The Disney Company said Thursday that it is overhauling its paper sourcing policy in a change that will maximize recycled content and fibers sourced from Forest Stewardship Council-certified operations and eliminate paper products containing “irresponsibly harvest fiber, such as fiber from High Conservation Value Areas.” The policy goes into effect immediately beginning with paper bought directly by Disney or behalf of Disney for use in its own products (including books) and packaging. The second phase will address paper sourced by Disney’s licensees.
The Rainforest Action Network, which had been critical of Disney Publishing’s paper policy in a report issued two years ago, praised the move as one that will help slow the deforestation of rainforests, particularly in Indonesia. “Disney’s commitment will reduce the demand for paper made at the expense of rainforests while creating incentives for improved forest management and green growth,” said Lafcadio Cortesi, the Asia director at RAN. Cortesi told PW that while RAN began talking to Disney about only its publishing operations, discussions on how to improve its paper policy moved to include the entire Disney company. “That’s what is so exciting,” said Cortesi. “It will send ripples through a very, very large supply chain” and affect everything from paper for books to where Disney sources pulp for such products as napkins.
Given the scope of Disney’s operations, Cortesi expects it will take five to seven years before the policy is fully implemented, but the company has already taken a number of steps to move forward and has agreed to fast-track changes that will cut ties to suppliers that operate in high risk areas such as Indonesia. One near-term goal is that by the end of 2012, the North American Disney Book group, Hyperion and ESPN Magazine will eliminate buying fiber from high-risk regions and use FSC certified fiber.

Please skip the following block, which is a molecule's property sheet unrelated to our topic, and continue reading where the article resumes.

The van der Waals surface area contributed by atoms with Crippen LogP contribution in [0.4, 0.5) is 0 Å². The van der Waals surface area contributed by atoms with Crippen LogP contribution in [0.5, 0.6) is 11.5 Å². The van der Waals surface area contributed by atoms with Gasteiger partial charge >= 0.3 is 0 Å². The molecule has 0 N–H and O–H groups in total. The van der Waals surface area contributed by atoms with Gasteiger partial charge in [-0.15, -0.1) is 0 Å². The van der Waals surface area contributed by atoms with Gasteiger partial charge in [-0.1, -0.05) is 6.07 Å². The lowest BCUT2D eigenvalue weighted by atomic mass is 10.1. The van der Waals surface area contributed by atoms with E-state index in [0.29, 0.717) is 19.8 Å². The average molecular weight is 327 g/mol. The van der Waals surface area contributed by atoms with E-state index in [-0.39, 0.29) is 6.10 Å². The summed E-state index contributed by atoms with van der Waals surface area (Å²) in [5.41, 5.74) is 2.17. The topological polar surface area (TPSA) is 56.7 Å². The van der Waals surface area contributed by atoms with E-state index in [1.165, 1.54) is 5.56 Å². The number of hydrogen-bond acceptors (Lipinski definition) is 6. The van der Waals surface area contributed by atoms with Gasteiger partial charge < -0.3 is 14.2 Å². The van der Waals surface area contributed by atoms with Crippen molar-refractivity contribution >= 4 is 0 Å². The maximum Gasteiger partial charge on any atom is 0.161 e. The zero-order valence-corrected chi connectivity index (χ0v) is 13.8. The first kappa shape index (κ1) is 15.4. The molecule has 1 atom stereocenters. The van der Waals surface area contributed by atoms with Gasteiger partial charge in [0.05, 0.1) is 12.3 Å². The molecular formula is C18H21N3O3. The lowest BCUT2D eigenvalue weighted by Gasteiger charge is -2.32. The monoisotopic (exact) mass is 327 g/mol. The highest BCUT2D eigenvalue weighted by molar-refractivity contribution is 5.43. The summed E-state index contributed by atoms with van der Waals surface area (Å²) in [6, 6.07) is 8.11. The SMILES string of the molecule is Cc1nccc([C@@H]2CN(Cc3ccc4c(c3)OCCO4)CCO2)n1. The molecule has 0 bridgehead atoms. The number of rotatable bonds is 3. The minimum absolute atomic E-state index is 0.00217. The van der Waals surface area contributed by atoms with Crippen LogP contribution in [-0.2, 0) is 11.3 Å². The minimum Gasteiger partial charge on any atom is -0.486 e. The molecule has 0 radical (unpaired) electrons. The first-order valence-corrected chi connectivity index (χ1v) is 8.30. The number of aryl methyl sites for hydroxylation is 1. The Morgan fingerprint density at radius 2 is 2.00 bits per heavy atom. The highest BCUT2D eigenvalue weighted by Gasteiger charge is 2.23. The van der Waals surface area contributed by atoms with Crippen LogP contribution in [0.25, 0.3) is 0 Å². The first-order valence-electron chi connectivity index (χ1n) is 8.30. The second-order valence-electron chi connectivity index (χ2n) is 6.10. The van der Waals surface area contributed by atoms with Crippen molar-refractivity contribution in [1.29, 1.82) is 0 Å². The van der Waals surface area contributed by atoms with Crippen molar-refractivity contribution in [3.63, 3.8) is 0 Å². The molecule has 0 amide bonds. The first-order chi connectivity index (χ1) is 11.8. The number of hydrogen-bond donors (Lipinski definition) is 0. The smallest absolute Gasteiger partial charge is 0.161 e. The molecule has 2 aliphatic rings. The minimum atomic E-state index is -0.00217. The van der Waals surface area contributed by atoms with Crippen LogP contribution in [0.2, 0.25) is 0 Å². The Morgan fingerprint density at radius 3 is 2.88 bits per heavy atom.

To implement the policy across the entire company, Disney has begun gathering data on paper use and sourcing throughout the supply chain to enable it to development improvement targets. By the end of 2013, Disney intends to design and develop a prioritized tracking and verification process that includes annual supplier source origin surveys; annual random audits; annual random fiber test; and verification of the source of supplies from high-risk areas. By the end of 2014 it plans to implement the tracking and verification process for fiber it source for its own use.
“The paper policy is an example of how Disney conducts business in an environmentally and socially responsible way, and demonstrates the company’s commitment to creating a lasting, positive impact on ecosystems and communities worldwide,” said Beth Stevens, senior v-p, Disney Corporate Citizenship, Environment and Conservation.
Cortesi is hopefully that Disney’s willingness to eliminate sourcing paper from Indonesia will put the pressure on the two controversial paper giants, Asia Pulp and Paper and Asia Pacific Resources International Holdings, to change the way they harvest timber in the Indonesian rainforests.